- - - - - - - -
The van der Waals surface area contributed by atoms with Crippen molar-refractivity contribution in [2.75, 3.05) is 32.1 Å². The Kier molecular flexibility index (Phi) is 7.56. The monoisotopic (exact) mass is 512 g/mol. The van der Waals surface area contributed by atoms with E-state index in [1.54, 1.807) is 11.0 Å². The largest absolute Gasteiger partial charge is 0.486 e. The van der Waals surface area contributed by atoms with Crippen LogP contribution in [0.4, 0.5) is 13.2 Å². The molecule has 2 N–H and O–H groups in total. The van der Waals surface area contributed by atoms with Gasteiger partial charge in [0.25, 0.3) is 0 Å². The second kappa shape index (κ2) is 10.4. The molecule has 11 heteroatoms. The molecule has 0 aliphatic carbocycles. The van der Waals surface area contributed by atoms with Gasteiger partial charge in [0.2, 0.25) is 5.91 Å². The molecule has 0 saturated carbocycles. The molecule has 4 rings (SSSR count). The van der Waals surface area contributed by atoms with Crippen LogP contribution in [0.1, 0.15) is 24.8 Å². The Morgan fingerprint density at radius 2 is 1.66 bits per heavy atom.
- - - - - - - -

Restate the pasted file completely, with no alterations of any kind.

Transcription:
The van der Waals surface area contributed by atoms with Crippen molar-refractivity contribution in [2.75, 3.05) is 32.1 Å². The Kier molecular flexibility index (Phi) is 7.56. The monoisotopic (exact) mass is 512 g/mol. The van der Waals surface area contributed by atoms with E-state index in [1.54, 1.807) is 11.0 Å². The largest absolute Gasteiger partial charge is 0.486 e. The van der Waals surface area contributed by atoms with Crippen LogP contribution in [0.4, 0.5) is 13.2 Å². The molecule has 2 N–H and O–H groups in total. The van der Waals surface area contributed by atoms with Gasteiger partial charge in [0.25, 0.3) is 0 Å². The second kappa shape index (κ2) is 10.4. The molecule has 11 heteroatoms. The molecule has 0 aliphatic carbocycles. The van der Waals surface area contributed by atoms with Gasteiger partial charge in [0.2, 0.25) is 5.91 Å². The molecule has 0 saturated carbocycles. The molecule has 4 rings (SSSR count). The van der Waals surface area contributed by atoms with Crippen LogP contribution in [0.1, 0.15) is 24.8 Å². The Morgan fingerprint density at radius 2 is 1.66 bits per heavy atom.